A Chat with Sadya Afreen Mallick – Passion for Nazrul Sangeet

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The ever affable  Sadya Afreen Mallick is the recent winner of the  prestigious Nazrul Award. It’s been a long journey for the Nazrul Sangeet exponent whose passion for Nazrul’s music is matched with a commitment to her professional life as Editor of the Arts  Entertainment section of leading English newspaper The Daily Star. She talks about her commitment to Nazrul Sangeet and what it means to her in her life.

How did you set out on your journey as a singer?

I started to sing when I was eight years old. My first teacher was Sudhin Das. Later, I trained at leading cultural organisation Chhayanaut where my mentors suggested that I master the art of Nazrul Sangeet.  I have continued on that path.

Can you elaborate on the numerous accolades that have come your way over the years?

I received the President Award as a child artiste way back in 1969. Later, I won the gold medal from Chhayanaut in 1974. This was followed by ‘Anandadhara Gold Medal’, ‘Jai Jai Din, viewers’ choice –Best Nazrul singer’, ‘President Abu Sayeed Award—by Surjomukhi’, and more. In 2015, I won the prestigious Nazrul Award, which is a great honour as it puts me in the same league as many renowned singers of Nazrul Sangeet and is the highest national award on our National Poet.

Apart from singing Nazrul’s songs, you are also a well respected writer. How did that come about?

Many of us are unaware of the factual history of our National Poet, and I strongly felt people deserved to know the reality. So I figured that writing would be an effective medium to add depth and meaning to the genuine richness of our National Poet.

Who inspires you as a Nazrul singer?

I believe that a song is a ‘practice’ and the singer is a ‘preacher’. So, I am encouraged by those who preach the songs of Nazrul honestly. To name just a few singers who inspire me: Afsari Khanam, Abdul Halim Chowdhury, Nilufar Yasmin, Sandhya Mukherjee, Pandit Ajoy Chakraborty and my mentors Sheikh Lutfur Rahman and Sudhin Das.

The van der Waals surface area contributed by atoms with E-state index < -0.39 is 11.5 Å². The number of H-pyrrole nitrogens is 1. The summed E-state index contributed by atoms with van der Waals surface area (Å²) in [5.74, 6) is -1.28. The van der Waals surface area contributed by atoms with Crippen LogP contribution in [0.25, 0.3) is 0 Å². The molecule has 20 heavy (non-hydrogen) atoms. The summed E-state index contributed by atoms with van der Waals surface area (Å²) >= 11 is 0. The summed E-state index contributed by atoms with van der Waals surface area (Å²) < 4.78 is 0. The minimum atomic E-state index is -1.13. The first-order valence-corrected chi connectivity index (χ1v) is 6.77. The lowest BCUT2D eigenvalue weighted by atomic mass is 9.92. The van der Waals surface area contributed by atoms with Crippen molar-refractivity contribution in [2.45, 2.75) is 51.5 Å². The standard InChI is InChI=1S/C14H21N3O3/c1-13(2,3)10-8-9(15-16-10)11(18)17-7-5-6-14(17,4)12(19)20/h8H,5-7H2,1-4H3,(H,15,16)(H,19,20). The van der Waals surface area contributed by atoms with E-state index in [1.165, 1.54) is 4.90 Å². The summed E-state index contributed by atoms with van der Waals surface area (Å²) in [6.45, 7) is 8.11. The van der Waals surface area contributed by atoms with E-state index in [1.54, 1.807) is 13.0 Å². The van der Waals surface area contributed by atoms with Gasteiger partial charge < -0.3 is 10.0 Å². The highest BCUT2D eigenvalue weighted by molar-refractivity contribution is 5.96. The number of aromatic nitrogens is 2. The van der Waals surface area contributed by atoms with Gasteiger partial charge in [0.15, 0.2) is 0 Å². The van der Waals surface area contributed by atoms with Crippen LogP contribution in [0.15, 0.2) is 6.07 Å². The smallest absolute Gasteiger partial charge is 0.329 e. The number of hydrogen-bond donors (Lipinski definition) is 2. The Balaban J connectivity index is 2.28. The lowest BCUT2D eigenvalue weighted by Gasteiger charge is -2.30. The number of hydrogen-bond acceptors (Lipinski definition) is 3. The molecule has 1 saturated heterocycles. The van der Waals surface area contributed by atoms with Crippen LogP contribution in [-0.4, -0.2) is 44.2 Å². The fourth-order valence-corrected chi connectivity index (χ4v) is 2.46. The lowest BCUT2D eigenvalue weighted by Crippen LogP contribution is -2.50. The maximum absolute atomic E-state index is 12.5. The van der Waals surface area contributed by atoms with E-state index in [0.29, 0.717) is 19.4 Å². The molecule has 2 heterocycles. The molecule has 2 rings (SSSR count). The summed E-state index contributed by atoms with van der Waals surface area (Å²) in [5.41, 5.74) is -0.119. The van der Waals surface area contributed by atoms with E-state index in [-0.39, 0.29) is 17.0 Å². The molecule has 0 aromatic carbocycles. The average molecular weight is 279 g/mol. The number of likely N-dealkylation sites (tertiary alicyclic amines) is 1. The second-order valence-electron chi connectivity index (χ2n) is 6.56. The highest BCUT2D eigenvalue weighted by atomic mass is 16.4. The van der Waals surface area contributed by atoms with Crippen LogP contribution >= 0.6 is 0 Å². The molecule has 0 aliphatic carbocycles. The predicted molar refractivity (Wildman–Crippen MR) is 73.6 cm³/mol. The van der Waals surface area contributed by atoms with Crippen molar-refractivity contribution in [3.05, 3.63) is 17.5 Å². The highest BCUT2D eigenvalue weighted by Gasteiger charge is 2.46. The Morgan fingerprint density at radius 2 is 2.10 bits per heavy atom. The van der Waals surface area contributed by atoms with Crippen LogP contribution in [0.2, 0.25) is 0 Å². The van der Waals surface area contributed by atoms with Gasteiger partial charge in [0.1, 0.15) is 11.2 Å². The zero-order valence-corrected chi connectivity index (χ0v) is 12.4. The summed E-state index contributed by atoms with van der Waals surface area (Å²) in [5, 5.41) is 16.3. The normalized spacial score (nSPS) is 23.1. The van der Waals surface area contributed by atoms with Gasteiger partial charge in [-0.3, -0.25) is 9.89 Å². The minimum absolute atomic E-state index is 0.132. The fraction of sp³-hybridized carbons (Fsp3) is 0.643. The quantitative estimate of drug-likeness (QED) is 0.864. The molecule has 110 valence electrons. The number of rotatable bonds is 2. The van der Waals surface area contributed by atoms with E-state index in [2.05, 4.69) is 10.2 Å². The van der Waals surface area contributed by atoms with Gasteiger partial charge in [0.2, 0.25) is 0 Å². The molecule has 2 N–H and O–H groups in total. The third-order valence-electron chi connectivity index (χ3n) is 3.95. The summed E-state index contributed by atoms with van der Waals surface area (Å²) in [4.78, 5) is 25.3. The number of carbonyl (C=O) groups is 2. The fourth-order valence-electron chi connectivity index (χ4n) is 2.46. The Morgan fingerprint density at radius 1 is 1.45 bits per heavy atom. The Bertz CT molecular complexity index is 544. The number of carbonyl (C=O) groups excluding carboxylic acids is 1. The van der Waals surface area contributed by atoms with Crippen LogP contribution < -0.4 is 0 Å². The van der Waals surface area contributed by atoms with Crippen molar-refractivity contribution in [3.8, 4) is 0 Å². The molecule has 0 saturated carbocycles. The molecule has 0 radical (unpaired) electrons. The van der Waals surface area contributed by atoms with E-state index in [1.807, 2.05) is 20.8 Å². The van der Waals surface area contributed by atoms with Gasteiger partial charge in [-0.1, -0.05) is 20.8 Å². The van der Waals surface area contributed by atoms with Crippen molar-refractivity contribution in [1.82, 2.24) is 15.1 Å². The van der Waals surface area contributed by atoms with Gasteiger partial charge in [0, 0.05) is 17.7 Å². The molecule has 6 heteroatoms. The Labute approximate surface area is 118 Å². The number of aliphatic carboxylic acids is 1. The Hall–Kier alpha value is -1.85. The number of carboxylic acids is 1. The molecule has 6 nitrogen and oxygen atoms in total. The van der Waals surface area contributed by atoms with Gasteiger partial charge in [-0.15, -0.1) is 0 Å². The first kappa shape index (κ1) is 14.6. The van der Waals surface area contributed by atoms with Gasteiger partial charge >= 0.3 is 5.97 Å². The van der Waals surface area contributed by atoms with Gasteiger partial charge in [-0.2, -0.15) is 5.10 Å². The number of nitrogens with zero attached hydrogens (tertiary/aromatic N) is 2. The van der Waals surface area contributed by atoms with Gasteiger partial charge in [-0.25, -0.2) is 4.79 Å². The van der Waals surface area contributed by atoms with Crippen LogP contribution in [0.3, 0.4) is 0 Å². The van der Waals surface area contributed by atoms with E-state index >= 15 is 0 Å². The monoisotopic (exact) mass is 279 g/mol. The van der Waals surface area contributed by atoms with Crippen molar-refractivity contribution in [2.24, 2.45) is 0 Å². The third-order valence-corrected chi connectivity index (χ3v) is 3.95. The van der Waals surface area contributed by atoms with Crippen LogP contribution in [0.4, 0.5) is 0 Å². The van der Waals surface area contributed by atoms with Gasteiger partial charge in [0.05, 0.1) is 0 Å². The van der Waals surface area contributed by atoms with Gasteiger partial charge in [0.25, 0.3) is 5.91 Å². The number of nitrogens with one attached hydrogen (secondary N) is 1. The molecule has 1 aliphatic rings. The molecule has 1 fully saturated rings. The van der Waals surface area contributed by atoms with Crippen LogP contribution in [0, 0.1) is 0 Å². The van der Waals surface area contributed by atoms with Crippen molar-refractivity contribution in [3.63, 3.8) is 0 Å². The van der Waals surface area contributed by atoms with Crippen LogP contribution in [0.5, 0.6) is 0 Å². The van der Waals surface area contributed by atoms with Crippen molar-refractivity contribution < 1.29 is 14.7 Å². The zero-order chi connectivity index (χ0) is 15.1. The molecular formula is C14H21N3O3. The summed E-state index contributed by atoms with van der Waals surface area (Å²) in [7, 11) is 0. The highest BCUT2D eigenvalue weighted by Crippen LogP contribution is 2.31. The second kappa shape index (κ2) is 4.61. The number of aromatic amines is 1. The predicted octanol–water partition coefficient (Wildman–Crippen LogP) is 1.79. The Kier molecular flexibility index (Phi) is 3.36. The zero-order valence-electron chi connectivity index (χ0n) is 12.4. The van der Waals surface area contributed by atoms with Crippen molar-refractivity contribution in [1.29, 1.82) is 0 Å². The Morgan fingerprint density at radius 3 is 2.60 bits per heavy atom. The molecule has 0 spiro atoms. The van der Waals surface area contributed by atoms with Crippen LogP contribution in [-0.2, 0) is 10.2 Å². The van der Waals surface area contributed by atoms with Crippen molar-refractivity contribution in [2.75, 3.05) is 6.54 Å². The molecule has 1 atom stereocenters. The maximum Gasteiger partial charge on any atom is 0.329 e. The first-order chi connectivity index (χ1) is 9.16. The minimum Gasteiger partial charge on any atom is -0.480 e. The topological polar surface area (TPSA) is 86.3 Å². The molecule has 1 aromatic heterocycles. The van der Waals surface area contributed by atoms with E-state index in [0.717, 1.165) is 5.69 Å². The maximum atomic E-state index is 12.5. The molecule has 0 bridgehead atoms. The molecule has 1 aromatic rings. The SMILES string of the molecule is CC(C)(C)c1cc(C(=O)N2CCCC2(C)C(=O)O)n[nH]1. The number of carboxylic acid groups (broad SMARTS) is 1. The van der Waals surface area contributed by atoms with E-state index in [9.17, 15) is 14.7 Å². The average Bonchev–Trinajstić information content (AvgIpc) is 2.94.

Have you written any books on Nazrul?

Not yet, but I intend to with all the material that I have compiled over the years.

Why doesn’t the government undertake more initiatives to conduct research on Nazrul?

Even I wonder why at times. It’s a pity as there is an abundance of research material, but for some reason difficult to fathom, it has remained unused.

What initiatives have you taken to promote Nazrul Sangeet?

My primary aim is to promote the upcoming and talented singers of Nazrul Sangeet. I also conduct a musical event titled “Star Melodies” at The Daily Star premises, where I create a platform for everyone to showcase their talents, and thankfully, it has been well received by the audience.

Have you made any music videos on the songs of Nazrul?

Although I desired to make two music videos on behalf of Nazrul’s death anniversary, I have been successful in my endeavors to do only one so far. My most recent music video with prominent and upcoming singers and students from different universities has been aired on the Nazrul’s death anniversary across various national television channels as well as The Daily Star website.

Why do you think both Tagore and Nazrul are celebrated only occasionally?

Because of our apathy, if we as a nation continue to go back to the days when Rabindranath and Nazrul were put on a pedestal, I believe we will tend to honour them always. We also need to make sure there are more TV programmes and plays by maestros, so that a larger audience will be attracted towards these towering personalities and their large body of work.

Tell us about the albums you have released so far?

I have quite a few albums. However, the most important album is the one from HMV, under the direction of the legendary Feroza Begum, titled “Elo Phuler Morshum”. Besides this, a few more albums were released by the Nazrul Institute, Soundtec, EMI and Modhumita.

What are your ideas on the promotion of Nazrul?

With the help of technology, we can further spread the magic of Nazrul by teaching eager students across the world via the internet. We can also allow Nazrul songs to be played in public transport, so that commuters can subconsciously listen to them. I have been fortunate enough to have taken part in a documentary produced by BBC Channel 4 with legendary singers Feroza Begum, Manabendra Mukherjee and Dhirendrachandra Mitra back in 1984, but we are yet to have a documentary on our National Poet in our country. We could conduct a reality show based on Nazrul, and I am sure it will gain popularity. I also hope for a train service from Dhaka to Kolkata named “Dhumketu” so that more people become aware of our beloved poet’s works.

 

Interviewed by Zahid Akbar
Transcribed by Minam Haq

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